Pauline Serfilippi, waitress, seamstress
Pauline Albanesi Serfilippi of Palm Harbor, Fla., a longtime Ridgefielder who had been a waitress and a skilled seamstress, died on Friday afternoon, June 6, at Manor Care Health Center, Palm Harbor.
She was 88 years old and the widow of Reno J. Serfilippi, who died in 1997, and the mother of the late Richard N. Serfilippi, who died April 25.
Mrs. Serfilippi was born in Bridgeport on March 26, 1915, a daughter of the late Nazzareno and Esterina Albanesi. When she was a small child, her family moved to Corona, Queens, N.Y., where she grew up and attended local schools.
She came to Ridgefield in 1938 when she married Reno Serfilippi. She raised her family on South Olmstead Lane.
In the 1960s, Mrs. Serfilippi became a waitress at the former Hayloft Restaurant on Route 35 in South Salem, N.Y. In the 1970s, she worked as a waitress at the Silver Spring Country Club.
She was also a skilled seamstress, making clothes for her own family as well as on commission for other families in Ridgefield.
“She was an excellent seamstress,” said Town Clerk Barbara Serfilippi, her daughter-in-law. “She also loved to knit and crochet.”
Barbara Serfilippi added that her mother-in-law “was an excellent cook — she taught me a lot.”
Mrs. Serfillippi moved to Palm Harbor in 1998. When she lived here, she had been a member of St. Mary's Church.
Besides her daughter in law, Mrs. Serfilippi is survived by a son, Peter L. Serfilippi of Palm Harbor; four grandchildren, Andrew, Mark, Laura and Nicole; two great-grandchildren; a brother-in-law, Frank Serfilippi and his wife Natalie of Ridgefield; two sisters-in-law, Rose Belardinelli and Louise Serfilippi, both of Ridgefield, as well as several nieces and nephews.
A Mass of Christian Burial will be celebrated today, Thursday, at 10:30 a.m. in St. Mary's Church, Ridgefield.
Burial will follow in St. Mary's Cemetery.
There will be no calling hours.
Memorials may be made to the Visiting Nurse Association, 90 East Ridge, Ridgefield 06877.
The Kane Funeral Home is in charge of arrangements.
Richard Serfilippi, official, volunteer
Richard N. Serfilippi of 32 Colonial Lane, Ridgefield’s longest serving town constable, died on Friday evening, April 25. He was 64 years old and the husband of Town Clerk Barbara Torcellini Serfilippi.
Known among old-time Ridgefield residents by his nickname, “Serf,” Mr. Serfilippi was born on Feb. 10, 1939 to Pauline Albanesi Serfilippi and the late Reno J. Serfilippi. He lived in Ridgefield all of his life.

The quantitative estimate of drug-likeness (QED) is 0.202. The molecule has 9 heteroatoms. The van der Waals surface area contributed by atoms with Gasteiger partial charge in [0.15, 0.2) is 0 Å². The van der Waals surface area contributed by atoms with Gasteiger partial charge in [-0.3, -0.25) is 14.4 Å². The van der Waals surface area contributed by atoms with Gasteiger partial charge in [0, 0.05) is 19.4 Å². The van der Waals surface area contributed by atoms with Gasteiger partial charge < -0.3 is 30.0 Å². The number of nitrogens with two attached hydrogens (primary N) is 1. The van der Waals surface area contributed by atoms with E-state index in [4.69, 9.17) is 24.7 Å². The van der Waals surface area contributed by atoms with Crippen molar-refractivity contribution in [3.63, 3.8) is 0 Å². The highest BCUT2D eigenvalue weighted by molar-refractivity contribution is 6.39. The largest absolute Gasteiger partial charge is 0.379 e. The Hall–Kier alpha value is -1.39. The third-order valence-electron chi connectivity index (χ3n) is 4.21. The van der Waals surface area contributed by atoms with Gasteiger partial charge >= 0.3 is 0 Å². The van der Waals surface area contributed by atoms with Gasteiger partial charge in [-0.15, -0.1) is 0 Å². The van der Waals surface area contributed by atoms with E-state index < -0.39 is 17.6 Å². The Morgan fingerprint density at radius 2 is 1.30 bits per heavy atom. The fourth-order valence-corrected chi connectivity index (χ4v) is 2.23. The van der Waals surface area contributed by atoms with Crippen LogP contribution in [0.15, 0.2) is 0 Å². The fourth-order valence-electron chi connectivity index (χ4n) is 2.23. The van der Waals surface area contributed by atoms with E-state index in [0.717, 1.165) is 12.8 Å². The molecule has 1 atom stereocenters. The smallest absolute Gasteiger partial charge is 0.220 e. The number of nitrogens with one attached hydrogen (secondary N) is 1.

“He was a townie in the true sense of the word,” said Mr. Serfilippi’s friend and fellow native, Police Chief Richard Ligi.
Mr. Serfilippi graduated from Ridgefield High School in 1956 and, following family tradition, became a contractor and landscaper. The former owner of A&M Maintenance Company of Ridgefield, he was employed in later years by the Ridgefield Supply Company and by Total Comfort in Danbury.
Mr. Serfilippi enlisted in the U.S. Marine Corps in 1957 and served until 1960 when he was honorably discharged. He was an active member and past commandant of the Ridgefield Marine Corps League and was known throughout the community for his volunteer service, including his work for the Marine Corps’ Toys for Tots campaign and its annual spring benefit game dinner.
“He was selfless in his volunteer work. He gave it his all,” recalled current corps commandant Frank Kunst.
Besides his service as a town constable and league commandant, Mr. Serfilippi was a member of the Conservation Commission and the Italian American Mutual Aid Society. He was formerly a member of the Ridgefield Contractors Association, was active in the Ridgefield Old Timers Association and in regular attendance at the Early Bird Old Times’ breakfast club. Mr. Serfilippi was a parishioner at St. Mary’s Church and formerly a sexton of St. Mary’s Cemetery.
He was active in the Ridgefield Little League and devoted time and physical labor to creating the playing field off Bennett’s Farm Road that was later named in his honor.
“In addition to his devotion to his own sons, Mark and Andy, he just loved kids,” said Ridgefield Volunteer Fire Chief Eddie Gabbianelli, who rented his first home from the Serfilippis. “It was still being remodeled and Serf made sure that the workers didn’t wake up our son while the work was in progress.”
His friends remember Mr. Serfilippi not only for his love for children, but also his commitment to his family and his desire to preserve the old Ridgefield traditions of his Italian-American heritage, as well as for his wry sense of humor.
Mr. Serfilippi enjoyed hunting and other outdoor activities with his Ridgefield friends but enjoyed most of all the camaraderie and traditions that came with those activities. “Whether helping Andy Montanari prepare and roast porcetta or helping his uncle Frank make wine, Richard loved keeping those old traditions alive,” said former Old Timer’s Association chairman Tom Belote.
Beside his wife of 39 years and his mother, Mr. Serfilippi is survived by two sons and daughters-in-law, Andrew and Judy Serfilippi and Mark and Lauren Serfilippi of Bethel; a brother, Peter Serfilippi of Palm Harbor, Fla.; his mother-in-law and father-in-law, Yolanda and Don Torcellini of Ridgefield; his sister in-law, Carol Torcellini of Bethel; his uncle Frank Serfilippi and wife Natalie of Ridgefield; and two aunts, Rose Belardinelli and Louise Serfilippi of Ridgefield.
A Mass of Christian Burial was celebrated on Wednesday, April 30, at St. Mary’s Church. Burial was in St. Mary’s Cemetery.
Contributions in his memory may be sent to the Danbury Hospital Development Fund for Oncology, 24 Hospital Avenue, Danbury, CT 06810.
The Kane Funeral Home was in charge of arrangements.
Charles W. Schoenfeld, 79, retired engineer
Charles W. Schoenfeld of Glen Road, a retired engineer and longtime Ridgefielder, died at his home Sunday, Jan. 26, 2003. He was 79 years old and the husband of Mary Anna Duus Schoenfeld.
Mr. Schoenfeld was born in Flushing, Long Island, N.Y., on March 3, 1923, son of the late Charles and Emma Waln Schoenfeld. He grew up in western Pennsylvania, graduated with a bachelor’s degree in mechanical engineering from the University of New Mexico and received a master’s in business administration from the University of Connecticut.
Mr. Schoenfeld, who moved to Ridgefield in 1965, had worked for more than 25 years at Unimation before retiring as manager in the mechanical engineering systems division.
He was a member of the American Society of Mechanical Engineers, as well as the Ridgefield Men’s Club.
His interests included his family and gardening. “He had a huge vegetable garden,” noted Mary Schoenfeld, his wife of 54 years.